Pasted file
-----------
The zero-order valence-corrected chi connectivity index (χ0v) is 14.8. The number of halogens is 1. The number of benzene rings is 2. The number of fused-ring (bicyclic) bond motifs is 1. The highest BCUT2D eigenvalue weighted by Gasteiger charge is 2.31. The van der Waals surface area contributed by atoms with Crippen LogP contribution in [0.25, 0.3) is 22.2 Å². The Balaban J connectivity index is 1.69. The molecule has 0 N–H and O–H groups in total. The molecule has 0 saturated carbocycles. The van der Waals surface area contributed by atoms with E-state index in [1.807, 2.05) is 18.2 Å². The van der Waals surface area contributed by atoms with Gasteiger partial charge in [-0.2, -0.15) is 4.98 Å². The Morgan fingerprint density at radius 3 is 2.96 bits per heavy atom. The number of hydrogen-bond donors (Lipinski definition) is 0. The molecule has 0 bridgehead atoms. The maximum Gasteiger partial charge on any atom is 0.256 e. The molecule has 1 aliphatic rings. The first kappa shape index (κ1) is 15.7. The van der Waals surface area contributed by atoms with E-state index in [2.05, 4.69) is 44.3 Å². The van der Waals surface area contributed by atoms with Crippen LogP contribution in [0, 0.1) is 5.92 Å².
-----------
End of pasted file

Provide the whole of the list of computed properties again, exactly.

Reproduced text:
The zero-order valence-corrected chi connectivity index (χ0v) is 14.8. The number of halogens is 1. The number of benzene rings is 2. The number of fused-ring (bicyclic) bond motifs is 1. The highest BCUT2D eigenvalue weighted by Gasteiger charge is 2.31. The van der Waals surface area contributed by atoms with Crippen LogP contribution in [0.25, 0.3) is 22.2 Å². The Balaban J connectivity index is 1.69. The molecule has 0 N–H and O–H groups in total. The molecule has 0 saturated carbocycles. The van der Waals surface area contributed by atoms with E-state index in [1.807, 2.05) is 18.2 Å². The van der Waals surface area contributed by atoms with Gasteiger partial charge in [-0.2, -0.15) is 4.98 Å². The Morgan fingerprint density at radius 3 is 2.96 bits per heavy atom. The number of hydrogen-bond donors (Lipinski definition) is 0. The molecule has 0 bridgehead atoms. The maximum Gasteiger partial charge on any atom is 0.256 e. The molecule has 1 aliphatic rings. The first kappa shape index (κ1) is 15.7. The van der Waals surface area contributed by atoms with E-state index in [2.05, 4.69) is 44.3 Å². The van der Waals surface area contributed by atoms with Crippen LogP contribution in [0, 0.1) is 5.92 Å².